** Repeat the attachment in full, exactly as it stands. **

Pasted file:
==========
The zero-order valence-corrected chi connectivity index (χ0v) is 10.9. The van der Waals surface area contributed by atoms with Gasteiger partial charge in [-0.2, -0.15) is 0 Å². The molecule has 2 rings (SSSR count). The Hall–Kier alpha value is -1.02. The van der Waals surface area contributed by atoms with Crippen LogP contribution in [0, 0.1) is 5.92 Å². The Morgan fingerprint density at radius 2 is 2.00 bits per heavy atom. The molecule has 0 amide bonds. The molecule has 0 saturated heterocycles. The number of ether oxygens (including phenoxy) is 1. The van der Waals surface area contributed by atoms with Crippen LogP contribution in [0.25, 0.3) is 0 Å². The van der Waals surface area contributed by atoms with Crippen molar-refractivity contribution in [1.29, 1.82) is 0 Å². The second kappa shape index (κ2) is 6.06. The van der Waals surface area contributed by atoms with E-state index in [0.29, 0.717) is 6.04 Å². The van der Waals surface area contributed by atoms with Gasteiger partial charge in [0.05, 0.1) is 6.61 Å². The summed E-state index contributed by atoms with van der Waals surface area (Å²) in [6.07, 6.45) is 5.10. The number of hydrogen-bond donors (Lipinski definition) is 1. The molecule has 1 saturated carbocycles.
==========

The zero-order valence-corrected chi connectivity index (χ0v) is 10.9. The van der Waals surface area contributed by atoms with Gasteiger partial charge in [-0.2, -0.15) is 0 Å². The molecule has 2 rings (SSSR count). The Hall–Kier alpha value is -1.02. The van der Waals surface area contributed by atoms with Crippen LogP contribution in [0, 0.1) is 5.92 Å². The Morgan fingerprint density at radius 2 is 2.00 bits per heavy atom. The molecule has 0 amide bonds. The molecule has 0 saturated heterocycles. The number of ether oxygens (including phenoxy) is 1. The van der Waals surface area contributed by atoms with Crippen LogP contribution in [0.25, 0.3) is 0 Å². The van der Waals surface area contributed by atoms with Crippen molar-refractivity contribution in [1.29, 1.82) is 0 Å². The second kappa shape index (κ2) is 6.06. The van der Waals surface area contributed by atoms with E-state index in [0.29, 0.717) is 6.04 Å². The van der Waals surface area contributed by atoms with Gasteiger partial charge in [0.05, 0.1) is 6.61 Å². The summed E-state index contributed by atoms with van der Waals surface area (Å²) in [6.07, 6.45) is 5.10. The number of hydrogen-bond donors (Lipinski definition) is 1. The molecule has 1 saturated carbocycles.